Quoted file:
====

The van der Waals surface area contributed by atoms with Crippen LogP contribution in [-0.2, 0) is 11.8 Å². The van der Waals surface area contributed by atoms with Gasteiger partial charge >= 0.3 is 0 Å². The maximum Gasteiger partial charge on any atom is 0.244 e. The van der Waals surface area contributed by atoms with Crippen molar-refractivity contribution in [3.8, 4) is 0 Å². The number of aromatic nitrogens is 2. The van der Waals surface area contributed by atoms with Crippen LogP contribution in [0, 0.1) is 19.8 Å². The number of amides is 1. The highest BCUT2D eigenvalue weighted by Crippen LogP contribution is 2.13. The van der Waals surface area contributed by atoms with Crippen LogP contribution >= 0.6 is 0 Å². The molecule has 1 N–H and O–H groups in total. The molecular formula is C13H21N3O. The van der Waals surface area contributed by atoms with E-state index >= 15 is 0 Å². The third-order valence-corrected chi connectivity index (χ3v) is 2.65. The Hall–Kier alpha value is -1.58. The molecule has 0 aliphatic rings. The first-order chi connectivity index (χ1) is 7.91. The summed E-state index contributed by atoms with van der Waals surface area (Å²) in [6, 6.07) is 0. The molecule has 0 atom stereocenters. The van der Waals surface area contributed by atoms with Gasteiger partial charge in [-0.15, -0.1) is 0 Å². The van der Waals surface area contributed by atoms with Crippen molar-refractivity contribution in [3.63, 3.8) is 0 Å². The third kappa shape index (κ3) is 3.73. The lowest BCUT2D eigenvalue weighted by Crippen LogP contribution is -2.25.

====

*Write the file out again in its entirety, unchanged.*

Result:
The van der Waals surface area contributed by atoms with Crippen LogP contribution in [-0.2, 0) is 11.8 Å². The van der Waals surface area contributed by atoms with Gasteiger partial charge >= 0.3 is 0 Å². The maximum Gasteiger partial charge on any atom is 0.244 e. The van der Waals surface area contributed by atoms with Crippen molar-refractivity contribution in [3.8, 4) is 0 Å². The number of aromatic nitrogens is 2. The van der Waals surface area contributed by atoms with Crippen LogP contribution in [0, 0.1) is 19.8 Å². The number of amides is 1. The highest BCUT2D eigenvalue weighted by Crippen LogP contribution is 2.13. The van der Waals surface area contributed by atoms with Crippen LogP contribution >= 0.6 is 0 Å². The molecule has 1 N–H and O–H groups in total. The molecular formula is C13H21N3O. The van der Waals surface area contributed by atoms with E-state index >= 15 is 0 Å². The third-order valence-corrected chi connectivity index (χ3v) is 2.65. The Hall–Kier alpha value is -1.58. The molecule has 0 aliphatic rings. The first-order chi connectivity index (χ1) is 7.91. The summed E-state index contributed by atoms with van der Waals surface area (Å²) in [6, 6.07) is 0. The molecule has 0 atom stereocenters. The van der Waals surface area contributed by atoms with Gasteiger partial charge in [-0.15, -0.1) is 0 Å². The van der Waals surface area contributed by atoms with Crippen molar-refractivity contribution in [3.63, 3.8) is 0 Å². The third kappa shape index (κ3) is 3.73. The lowest BCUT2D eigenvalue weighted by Crippen LogP contribution is -2.25.